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Title: Late Devensian ice sheet dynamics and the deglaciation of the Hebridean shelf, western Scotland, UK
Author: Arosio, Riccardo
ISNI:       0000 0004 6498 1530
Awarding Body: University of Aberdeen
Current Institution: University of the Highlands and Islands
Date of Award: 2017
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The reconstruction of marine-based paleo ice sheet dynamics can reveal long-term ice sheet activity, and in turn provide constraints on the response of modern marine ice sheets (e.g. the West Antarctica Ice Sheet) to climate change. The marine-terminating Hebrides Ice Stream (HIS) flowed across the western Scottish shelf during the last glacial maximum (3024 ka) and drained a large portion of the northern sector of the British Irish-Ice Sheet (BIIS), affecting its stability. This thesis aims to examine how the HIS evolved and interacted with the changing climate and the underlying landscape after 27 ka. The work is subdivided into: a) an investigation of modern high-resolution bathymetry data coupled with seismic data with the aim of reconstructing deglacial dynamics; b) the analysis of Pb isotopic composition in sediment cores on the shelf in order to locate glacial sediment provenance; c) a study of Hebrides shelf core sedimentology and microfaunal assemblage to reconstruct Lateglacial paleoenvironmental changes. A three-stage deglacial pattern, where topography played a critical role, is defined: i) ice stream margin retreat punctuated by standstills, ii) topography-controlled fjordic retreat, with evolution from a coherent ice-sheet to separate fjord tidewater glaciers, and iii) a stabilisation at the transition from tidewater to land-based ice margins. Between 21 and 15 ka, fine-grained sediments transported by meltwater plumes were the product of erosion of Neoproterozoic basement, while the coarse-grained sediments were instead sourced from island igneous rocks. These results indicate prevailing sediment input from NW Scotland. Lateglacial sediment deposition was strongly influenced by shelf currents and shows wide variation. Therefore, the seismic and sedimentological interpretations need to be considered only on a local scale. Glacimarine sandy deposits in the Muck Deep region support a prolonged glacial occupancy until the latest stages of GS-1 (12.8-11.7 ka), and are at odds with recent studies indicating earlier glacial retreat. The thesis demonstrates the complex interactions between BIIS evolution, subglacial landscape and ocean dynamics. The outcome of this research can be useful to inform future numerical reconstructions.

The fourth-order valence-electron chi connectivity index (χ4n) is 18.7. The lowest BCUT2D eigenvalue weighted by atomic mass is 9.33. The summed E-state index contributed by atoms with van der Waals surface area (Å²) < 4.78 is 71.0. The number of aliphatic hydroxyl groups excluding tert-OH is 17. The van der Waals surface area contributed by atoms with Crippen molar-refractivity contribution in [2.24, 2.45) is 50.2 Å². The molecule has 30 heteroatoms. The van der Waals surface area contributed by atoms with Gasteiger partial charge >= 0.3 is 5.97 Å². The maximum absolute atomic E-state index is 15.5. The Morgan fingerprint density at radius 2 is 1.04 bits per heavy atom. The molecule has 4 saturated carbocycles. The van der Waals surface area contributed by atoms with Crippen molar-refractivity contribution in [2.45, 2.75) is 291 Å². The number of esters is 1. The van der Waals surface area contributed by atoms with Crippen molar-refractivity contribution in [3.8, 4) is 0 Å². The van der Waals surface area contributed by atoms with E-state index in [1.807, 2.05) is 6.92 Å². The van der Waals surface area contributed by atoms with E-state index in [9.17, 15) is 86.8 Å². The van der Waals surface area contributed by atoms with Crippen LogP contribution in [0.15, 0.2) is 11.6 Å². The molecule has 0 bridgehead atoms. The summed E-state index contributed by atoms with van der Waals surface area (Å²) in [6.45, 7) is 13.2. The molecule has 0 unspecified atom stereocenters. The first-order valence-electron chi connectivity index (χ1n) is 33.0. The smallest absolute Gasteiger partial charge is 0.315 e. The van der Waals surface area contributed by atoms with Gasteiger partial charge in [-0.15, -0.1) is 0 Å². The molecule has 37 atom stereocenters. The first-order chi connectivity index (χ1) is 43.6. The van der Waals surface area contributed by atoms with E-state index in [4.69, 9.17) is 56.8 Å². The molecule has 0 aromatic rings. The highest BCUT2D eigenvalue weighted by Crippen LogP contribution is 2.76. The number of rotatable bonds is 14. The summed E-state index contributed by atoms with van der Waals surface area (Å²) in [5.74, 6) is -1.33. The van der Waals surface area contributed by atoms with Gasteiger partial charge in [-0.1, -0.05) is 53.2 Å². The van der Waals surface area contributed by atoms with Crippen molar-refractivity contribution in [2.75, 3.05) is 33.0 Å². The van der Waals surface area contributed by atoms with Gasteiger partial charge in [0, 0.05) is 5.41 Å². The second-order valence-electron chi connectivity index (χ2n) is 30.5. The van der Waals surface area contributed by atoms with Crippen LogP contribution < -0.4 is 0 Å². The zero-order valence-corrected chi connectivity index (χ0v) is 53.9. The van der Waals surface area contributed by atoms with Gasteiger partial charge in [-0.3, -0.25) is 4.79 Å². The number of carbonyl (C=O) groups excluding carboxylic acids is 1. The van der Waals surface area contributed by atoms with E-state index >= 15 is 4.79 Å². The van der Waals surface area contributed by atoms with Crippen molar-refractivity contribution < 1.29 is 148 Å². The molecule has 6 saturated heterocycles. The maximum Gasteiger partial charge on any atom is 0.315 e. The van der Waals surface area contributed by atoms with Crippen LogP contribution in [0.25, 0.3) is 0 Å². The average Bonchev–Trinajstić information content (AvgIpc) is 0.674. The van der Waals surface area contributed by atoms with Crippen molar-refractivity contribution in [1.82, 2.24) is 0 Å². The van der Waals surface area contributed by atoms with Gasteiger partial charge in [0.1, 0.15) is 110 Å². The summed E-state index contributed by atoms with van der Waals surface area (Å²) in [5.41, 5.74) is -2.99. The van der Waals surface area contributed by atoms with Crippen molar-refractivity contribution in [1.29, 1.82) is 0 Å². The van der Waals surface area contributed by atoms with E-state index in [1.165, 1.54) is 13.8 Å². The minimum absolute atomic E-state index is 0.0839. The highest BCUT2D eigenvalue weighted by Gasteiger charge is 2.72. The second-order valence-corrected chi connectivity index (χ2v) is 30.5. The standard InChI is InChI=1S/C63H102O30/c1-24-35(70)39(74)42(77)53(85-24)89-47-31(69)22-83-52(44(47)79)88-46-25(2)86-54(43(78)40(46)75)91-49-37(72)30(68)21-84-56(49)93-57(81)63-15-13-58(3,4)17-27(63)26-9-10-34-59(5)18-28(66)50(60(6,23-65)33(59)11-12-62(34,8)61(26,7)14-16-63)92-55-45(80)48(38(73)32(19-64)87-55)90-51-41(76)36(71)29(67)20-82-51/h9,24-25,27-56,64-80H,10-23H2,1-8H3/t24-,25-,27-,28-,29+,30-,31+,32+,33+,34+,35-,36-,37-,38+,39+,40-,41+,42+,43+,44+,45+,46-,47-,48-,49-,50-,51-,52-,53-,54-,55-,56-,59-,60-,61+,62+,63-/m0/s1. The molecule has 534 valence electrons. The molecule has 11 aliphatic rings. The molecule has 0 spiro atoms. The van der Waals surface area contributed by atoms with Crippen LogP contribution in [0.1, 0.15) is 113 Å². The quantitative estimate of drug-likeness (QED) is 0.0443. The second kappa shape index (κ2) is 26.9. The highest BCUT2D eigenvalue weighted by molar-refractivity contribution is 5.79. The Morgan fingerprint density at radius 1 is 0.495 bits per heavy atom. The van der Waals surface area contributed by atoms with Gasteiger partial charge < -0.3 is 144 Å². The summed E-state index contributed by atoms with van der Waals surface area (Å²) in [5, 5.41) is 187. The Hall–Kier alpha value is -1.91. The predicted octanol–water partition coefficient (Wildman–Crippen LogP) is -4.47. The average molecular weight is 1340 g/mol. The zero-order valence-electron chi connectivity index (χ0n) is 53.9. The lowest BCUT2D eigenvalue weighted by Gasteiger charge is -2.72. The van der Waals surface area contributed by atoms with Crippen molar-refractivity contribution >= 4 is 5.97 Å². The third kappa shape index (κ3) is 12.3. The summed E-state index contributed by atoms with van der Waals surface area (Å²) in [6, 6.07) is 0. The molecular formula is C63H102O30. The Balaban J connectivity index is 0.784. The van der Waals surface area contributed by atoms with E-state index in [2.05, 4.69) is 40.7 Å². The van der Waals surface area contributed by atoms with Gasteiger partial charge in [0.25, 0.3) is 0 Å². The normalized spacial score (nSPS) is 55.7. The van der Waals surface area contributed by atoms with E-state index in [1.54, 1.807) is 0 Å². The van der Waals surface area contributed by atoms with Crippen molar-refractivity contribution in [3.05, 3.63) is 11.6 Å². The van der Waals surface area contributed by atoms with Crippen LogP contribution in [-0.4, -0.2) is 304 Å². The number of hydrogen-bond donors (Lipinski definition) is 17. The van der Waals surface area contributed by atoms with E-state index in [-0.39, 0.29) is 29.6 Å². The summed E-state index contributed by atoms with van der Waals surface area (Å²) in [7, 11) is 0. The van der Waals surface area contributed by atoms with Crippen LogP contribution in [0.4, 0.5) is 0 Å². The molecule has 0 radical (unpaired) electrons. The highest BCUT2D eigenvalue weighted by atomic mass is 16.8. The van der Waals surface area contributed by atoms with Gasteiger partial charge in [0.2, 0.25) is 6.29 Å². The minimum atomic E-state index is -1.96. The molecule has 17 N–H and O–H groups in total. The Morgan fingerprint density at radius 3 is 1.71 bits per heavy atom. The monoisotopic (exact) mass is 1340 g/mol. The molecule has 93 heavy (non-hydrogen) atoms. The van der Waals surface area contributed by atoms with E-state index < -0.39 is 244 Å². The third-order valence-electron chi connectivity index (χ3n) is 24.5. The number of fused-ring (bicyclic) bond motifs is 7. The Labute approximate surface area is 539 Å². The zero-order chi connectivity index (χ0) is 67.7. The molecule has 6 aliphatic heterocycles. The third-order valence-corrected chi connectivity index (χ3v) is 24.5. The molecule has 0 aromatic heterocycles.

Supervisor: Howe, John ; Crocket, K. C. ; O'Cofaigh, Colm ; Dove, Dayton Sponsor: Seventh Framework Programme (European Commission)
Qualification Name: Thesis (Ph.D.) Qualification Level: Doctoral
EThOS ID:  DOI: Not available
Keywords: Ice sheets ; Sedimentology ; Submarine topography ; Periglacial processes